Quentin Tarantino's Once Upon a Time... in Hollywood visits 1969 Los Angeles, where everything is changing, as TV star Rick Dalton (Leonardo DiCaprio) and his longtime stunt double Cliff Booth (Brad Pitt) make their way around an industry they hardly recognize anymore. The ninth film from the writer-director features a large ensemble cast and multiple storylines in a tribute to the final moments of Hollywood's golden age.
After Rick and Cliff leave the bar in the beginning of the movie, a news bulletin can be heard coming from the car radio. It is about Sirhan Sirhan, who murdered Senator Robert F. Kennedy who won the Democratic primary in California in 1968 and was shot after giving his victory speech. The events in the scene play on February 8, 1969, which was two days before Sirhan pled guilty to first-degree murder. See more »
While it has been over 90F in Los Angeles during February several times in history, it would be unheard of it for it to be 95F (and 100F+ in the valleys) in that month, as a radio announcer casually says it is during a scene set in early February 1969. The record all-time high temperature for *any* date in February in Woodland Hills, in the San Fernando Valley, is 94F (a record set in 1986) and 92F at Los Angeles International Airport (a record set in 1963). It's likely or possible this error was inserted intentionally by Tarantino (after all, an L.A. native) to add to the alternate history, but it isn't factual. See more »
This film breaks the motif of denoting "The (number) film by Quentin Tarantino" in the opening or ending credits; instead it simply states "Written and Directed by Quentin Tarantino." See more »
In October 2019, an extended cut of the film was released in selected theaters with an additional 10 minutes, made up of 4 new scenes which include an extended version of the opening scene, two fake commercials and a new after-credits scene. See more »
During the '90s if you said to me, "in time, Leo DiCaprio will be one of the most masculine actors in Hollywood" there isn't a chance in hell I would have believed you.
For a long time he had a scrawny build and a youthful face. Like most moviegoers, I didn't regard him seriously as a tough guy until I saw "The Departed" in 2006.
"The Wolf of Wall Street" and "The Revenant" followed, and they cemented his place as a rugged leading man throwback. He does not disappoint in this movie as Rick Dalton when the scenes demand it.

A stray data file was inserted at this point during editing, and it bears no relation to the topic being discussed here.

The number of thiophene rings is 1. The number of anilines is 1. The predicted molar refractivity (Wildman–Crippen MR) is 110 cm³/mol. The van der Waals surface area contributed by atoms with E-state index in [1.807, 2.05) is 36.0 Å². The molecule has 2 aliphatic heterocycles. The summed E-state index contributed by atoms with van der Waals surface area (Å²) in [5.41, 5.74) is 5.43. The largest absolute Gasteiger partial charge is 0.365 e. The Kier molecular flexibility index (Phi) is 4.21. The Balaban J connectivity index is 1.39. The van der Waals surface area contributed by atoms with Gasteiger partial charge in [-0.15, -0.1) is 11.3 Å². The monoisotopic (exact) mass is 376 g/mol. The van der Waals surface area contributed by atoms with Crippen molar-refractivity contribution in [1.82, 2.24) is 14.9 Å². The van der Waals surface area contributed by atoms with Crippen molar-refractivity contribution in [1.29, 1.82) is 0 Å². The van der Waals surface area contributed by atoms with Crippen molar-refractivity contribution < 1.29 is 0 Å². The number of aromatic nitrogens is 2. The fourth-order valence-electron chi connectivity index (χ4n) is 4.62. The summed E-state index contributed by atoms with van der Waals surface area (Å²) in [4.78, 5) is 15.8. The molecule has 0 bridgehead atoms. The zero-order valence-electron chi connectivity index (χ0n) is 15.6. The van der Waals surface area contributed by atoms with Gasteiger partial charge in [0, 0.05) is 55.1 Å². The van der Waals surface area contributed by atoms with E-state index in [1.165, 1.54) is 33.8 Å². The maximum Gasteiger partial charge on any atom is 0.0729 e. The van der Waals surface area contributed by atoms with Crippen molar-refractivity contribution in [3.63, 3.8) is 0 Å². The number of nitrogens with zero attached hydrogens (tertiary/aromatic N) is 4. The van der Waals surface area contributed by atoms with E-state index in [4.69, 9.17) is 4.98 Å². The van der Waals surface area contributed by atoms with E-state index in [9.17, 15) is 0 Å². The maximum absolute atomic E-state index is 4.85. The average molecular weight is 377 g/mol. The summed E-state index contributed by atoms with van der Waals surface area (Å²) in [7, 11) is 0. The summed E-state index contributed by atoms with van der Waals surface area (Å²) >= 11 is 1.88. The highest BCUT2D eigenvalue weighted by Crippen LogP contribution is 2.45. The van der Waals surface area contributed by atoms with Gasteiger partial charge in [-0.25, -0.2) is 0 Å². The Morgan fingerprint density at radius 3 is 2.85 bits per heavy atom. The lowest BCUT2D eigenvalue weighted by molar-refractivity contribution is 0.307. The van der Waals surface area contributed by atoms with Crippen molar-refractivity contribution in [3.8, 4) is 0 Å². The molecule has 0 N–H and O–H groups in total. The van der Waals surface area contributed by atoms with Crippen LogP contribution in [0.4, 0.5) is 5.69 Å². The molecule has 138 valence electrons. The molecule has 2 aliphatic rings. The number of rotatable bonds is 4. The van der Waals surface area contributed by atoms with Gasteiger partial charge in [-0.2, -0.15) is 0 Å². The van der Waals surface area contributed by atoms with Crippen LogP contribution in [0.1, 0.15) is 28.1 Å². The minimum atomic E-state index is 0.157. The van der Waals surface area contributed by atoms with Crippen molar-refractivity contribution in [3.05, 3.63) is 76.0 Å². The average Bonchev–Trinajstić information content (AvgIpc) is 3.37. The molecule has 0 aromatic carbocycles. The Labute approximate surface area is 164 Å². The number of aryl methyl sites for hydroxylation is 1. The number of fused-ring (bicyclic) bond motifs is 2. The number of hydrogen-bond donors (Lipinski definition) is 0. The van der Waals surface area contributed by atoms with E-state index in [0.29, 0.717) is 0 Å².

Brad Pitt, who was always convincing in such a role since the start of his career, plays his character Cliff Booth to perfection. It's probably my favorite Pitt performance other than "Twelve Monkeys."
Director Quentin Tarantino designed this film in a way that each scene serves the function of creating likeability and credibility for its characters, not necessarily advancing the plot.
And in this day and age of "toxic masculinity" and when studios want five foot tall women to take over men's roles, he made many bold moves. Dalton and Booth aren't afraid or ashamed to kick ass and take names. Yet, unlike Tarantino's previous work in which a head exploded when it took a round from a small caliber pistol or torrents of blood gushed from minor wounds, the violence isn't cartoonish.
Yes, the movie is a love letter to Hollywood, and people who have lived in L.A. probably appreciate it more than outsiders. There are references to and visuals of Forest Lawn Cemetery, Burbank Boulevard, Toluca Lake, Van Nuys, Panorama City, etc. that caused my brain to smile during the film-- especially because these places that I've seen ten million times in person were shown in a '60s style. A meta reference that caused my audience to chuckle: at one point Margot Robbie's Sharon Tate character sees spotlights oscillating at "the porn theater" down the street from a restaurant. "What is going on at the porn theater?" "A premiere." "Porn theaters have premieres?" In fact, it's The New Beverly Cinema, the theater that Tarantino now owns and that played porn films during the '60s and '70s.
I'm ashamed to admit that, like most Americans, although I'm very familiar with Charles Manson's history, I knew little about Sharon Tate and almost nothing about Jay Sebring. Tarantino did an excellent job of making them three dimensional people rather than background characters who served the plot. Ironically, if anyone is a background character whose brief appearance serves the plot, it's Manson himself. Such direction honors Sebring and Tate.
I have one complaint about this film. With all due (immense) respect for Tarantino, I agree with critics who stated that Robbie was underused. A couple of years ago I stated on this blog that "I, Tonya" was the best film of 2017, so I've known for a while that she is a phenomenal talent. YET I personally don't know how her role could have been expanded without blemishing the film. She did an outstanding job in this film, especially with her facial expressions at a movie theater, yet Tate's real life story has almost nothing to do with Dalton and Booth's fictional lives. It's like if the Angels used Mike Trout in an optimal pinch hitting role in the sixth or seventh inning of five consecutive games, and he hit grand slams every time. No fan would want to interfere with that streak, yet you would think that his team is severely unserved with him on the bench for most of the game.
I rate this film 9 of 10 stars. It's my third favorite Tarantino film, and it caused me to break my rule about not applauding in a theater unless someone who worked on the film is in attendance. I applauded during its climax, and the odds are good that you will as well.
89 of 131 people found this review helpful.
Was this review helpful to you?
| Report this